Because with all due respect to wind and solar, which are very important mix for part of the power generation mix, they’re not nuclear physics. Right. And nuclear physics is. Very specialized technical field. And because we really slowed the momentum over the last couple decades of how many reactors were being built and deployed, there’s a question of, can we still do these projects quickly, efficiently, cost effectively? And really, in order to get comfort in that, it’s what’s referred to in the nuclear industry is kind of the first of a kind versus the end of a kind. There’s a lot of technology developers out there. You know, Westinghouse has been around for a long time. There are a few others that have been around for a long time as well.

But there’s also a lot of startups in the space and innovation in a lot of We’re not only looking at these one gigawatt sized grid scale reactors anymore. There’s SMRs that can go from a couple hundred megawatts a piece. There’s micro reactors. Westinghouse has one design called the eventually it’s a five megawatt reactor.

So really all different shapes and sizes now for different use cases, many of which have never been deployed before. A lot of them are still under development, not even ready to be deployed yet. So when you think about investing in a new nuclear project today, you really have to look at it. On its own merits in terms of what are the power market dynamics, like in the geography where you’re looking to deploy, what are the labor market dynamics in terms of where you’re looking to deploy?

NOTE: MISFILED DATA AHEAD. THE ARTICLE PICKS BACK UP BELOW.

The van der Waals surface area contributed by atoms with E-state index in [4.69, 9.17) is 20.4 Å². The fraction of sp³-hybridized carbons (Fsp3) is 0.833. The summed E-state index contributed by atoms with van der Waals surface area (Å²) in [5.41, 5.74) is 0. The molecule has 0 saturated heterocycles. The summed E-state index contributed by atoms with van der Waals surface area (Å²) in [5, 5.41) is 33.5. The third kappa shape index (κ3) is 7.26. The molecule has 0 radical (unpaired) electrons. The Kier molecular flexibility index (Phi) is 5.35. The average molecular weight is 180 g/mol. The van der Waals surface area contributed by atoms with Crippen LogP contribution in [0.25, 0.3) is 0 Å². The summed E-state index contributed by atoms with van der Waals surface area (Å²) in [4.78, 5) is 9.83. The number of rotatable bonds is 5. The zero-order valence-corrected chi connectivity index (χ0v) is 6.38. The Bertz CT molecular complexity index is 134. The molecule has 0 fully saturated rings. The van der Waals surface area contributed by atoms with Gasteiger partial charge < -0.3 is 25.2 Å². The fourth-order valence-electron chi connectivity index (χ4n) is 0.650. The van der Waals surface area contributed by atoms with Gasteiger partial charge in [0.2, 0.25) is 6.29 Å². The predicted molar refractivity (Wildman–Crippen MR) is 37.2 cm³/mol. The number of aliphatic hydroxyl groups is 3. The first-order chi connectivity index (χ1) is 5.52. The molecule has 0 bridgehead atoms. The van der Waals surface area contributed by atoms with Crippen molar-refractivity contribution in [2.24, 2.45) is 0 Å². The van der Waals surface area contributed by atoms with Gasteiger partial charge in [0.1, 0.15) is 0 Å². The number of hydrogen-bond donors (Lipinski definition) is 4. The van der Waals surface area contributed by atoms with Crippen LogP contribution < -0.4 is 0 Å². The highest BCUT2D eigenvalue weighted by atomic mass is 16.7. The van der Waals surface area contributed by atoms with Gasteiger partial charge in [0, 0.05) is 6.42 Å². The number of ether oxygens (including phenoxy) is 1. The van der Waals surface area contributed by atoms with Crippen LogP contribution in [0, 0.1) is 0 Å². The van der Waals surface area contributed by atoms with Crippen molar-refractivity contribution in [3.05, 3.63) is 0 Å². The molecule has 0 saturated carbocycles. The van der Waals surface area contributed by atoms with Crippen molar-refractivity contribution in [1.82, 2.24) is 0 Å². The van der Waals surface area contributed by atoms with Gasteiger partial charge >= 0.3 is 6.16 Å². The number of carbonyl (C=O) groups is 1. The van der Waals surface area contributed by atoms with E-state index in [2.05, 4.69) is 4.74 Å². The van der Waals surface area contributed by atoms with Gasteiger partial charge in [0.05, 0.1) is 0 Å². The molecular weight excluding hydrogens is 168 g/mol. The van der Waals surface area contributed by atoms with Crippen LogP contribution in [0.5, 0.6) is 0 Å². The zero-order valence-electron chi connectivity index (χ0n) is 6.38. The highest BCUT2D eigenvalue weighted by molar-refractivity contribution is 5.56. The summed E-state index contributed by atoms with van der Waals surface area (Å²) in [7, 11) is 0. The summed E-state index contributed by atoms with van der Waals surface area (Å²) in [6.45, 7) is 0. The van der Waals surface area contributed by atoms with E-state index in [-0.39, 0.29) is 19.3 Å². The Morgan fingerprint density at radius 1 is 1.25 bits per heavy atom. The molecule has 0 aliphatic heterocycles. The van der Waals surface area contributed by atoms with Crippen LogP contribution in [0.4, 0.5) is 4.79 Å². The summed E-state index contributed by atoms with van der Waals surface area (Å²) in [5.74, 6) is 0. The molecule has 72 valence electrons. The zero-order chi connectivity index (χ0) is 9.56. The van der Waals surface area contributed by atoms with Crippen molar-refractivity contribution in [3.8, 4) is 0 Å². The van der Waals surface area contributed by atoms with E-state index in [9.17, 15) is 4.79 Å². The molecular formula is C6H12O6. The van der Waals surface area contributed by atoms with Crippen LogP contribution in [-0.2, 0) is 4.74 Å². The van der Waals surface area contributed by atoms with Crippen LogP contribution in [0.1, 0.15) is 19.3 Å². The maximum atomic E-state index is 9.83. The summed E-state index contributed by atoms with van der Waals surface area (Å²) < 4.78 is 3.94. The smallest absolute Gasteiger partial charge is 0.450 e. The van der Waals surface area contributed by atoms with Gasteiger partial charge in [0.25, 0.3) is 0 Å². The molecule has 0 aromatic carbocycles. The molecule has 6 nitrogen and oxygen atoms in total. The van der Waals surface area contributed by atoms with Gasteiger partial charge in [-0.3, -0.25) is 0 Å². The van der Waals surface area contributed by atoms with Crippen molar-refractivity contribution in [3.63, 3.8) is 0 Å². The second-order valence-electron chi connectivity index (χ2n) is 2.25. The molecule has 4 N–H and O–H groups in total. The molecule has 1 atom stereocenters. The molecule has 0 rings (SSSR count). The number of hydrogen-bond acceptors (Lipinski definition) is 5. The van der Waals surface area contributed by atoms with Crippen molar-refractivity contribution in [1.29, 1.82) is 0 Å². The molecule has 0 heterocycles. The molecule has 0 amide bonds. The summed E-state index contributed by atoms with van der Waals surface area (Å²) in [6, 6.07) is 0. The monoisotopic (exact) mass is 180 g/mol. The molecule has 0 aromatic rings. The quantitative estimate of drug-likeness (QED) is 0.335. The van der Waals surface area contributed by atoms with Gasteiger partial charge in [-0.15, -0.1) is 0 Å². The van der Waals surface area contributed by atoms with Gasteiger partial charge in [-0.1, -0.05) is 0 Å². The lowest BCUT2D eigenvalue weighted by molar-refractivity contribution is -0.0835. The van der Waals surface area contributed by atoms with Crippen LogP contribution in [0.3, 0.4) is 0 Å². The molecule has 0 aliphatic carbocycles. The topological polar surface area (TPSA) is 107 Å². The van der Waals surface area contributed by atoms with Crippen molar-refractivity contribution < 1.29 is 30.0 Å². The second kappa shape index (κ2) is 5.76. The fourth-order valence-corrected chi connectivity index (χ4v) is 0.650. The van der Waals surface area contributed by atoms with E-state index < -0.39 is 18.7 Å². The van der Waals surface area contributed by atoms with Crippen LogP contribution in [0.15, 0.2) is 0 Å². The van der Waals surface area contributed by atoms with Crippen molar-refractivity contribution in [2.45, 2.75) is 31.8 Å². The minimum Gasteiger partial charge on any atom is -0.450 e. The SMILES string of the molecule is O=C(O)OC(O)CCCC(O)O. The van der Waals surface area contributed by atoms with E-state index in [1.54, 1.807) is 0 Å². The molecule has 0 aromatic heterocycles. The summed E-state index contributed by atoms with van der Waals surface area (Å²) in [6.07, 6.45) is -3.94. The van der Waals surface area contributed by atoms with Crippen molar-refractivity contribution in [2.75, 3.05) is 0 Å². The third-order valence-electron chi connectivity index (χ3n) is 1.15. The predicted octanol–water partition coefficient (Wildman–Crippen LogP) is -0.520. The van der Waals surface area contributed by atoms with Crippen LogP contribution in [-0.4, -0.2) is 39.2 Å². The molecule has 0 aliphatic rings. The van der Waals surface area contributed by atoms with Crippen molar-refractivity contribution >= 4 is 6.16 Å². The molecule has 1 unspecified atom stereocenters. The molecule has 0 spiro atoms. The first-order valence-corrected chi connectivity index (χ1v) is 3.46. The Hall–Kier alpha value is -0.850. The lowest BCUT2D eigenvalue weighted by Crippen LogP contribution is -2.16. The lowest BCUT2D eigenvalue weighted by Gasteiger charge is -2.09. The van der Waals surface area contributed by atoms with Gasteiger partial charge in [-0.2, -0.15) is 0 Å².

And that’s both labor availability, labor, technical capability, and labor cost, because the construction cost itself is 1 gigawatt reactor that you’re looking at. You’re looking at the better part of a decade from deciding you want to build that reactor to it actually coming online. These jobs require a lot of people with a specialized skill set, take a long time.

And you want to make sure that of course the technology is actually going to work once you build it, those things aside. So I know we’re not talking specifically about Westinghouse, but one of the things that I think makes Westinghouse so attractive is that They’ve been around the block. They’ve been doing this for a long time.

And their AP 1000 technology does have operating reactors on the grid now that have been built. And people might look and say, oh, well, we’ve heard about some of the challenges that happened with those first couple of reactors that were built. Well, yes, of course, there are challenges. There’s going to be challenges.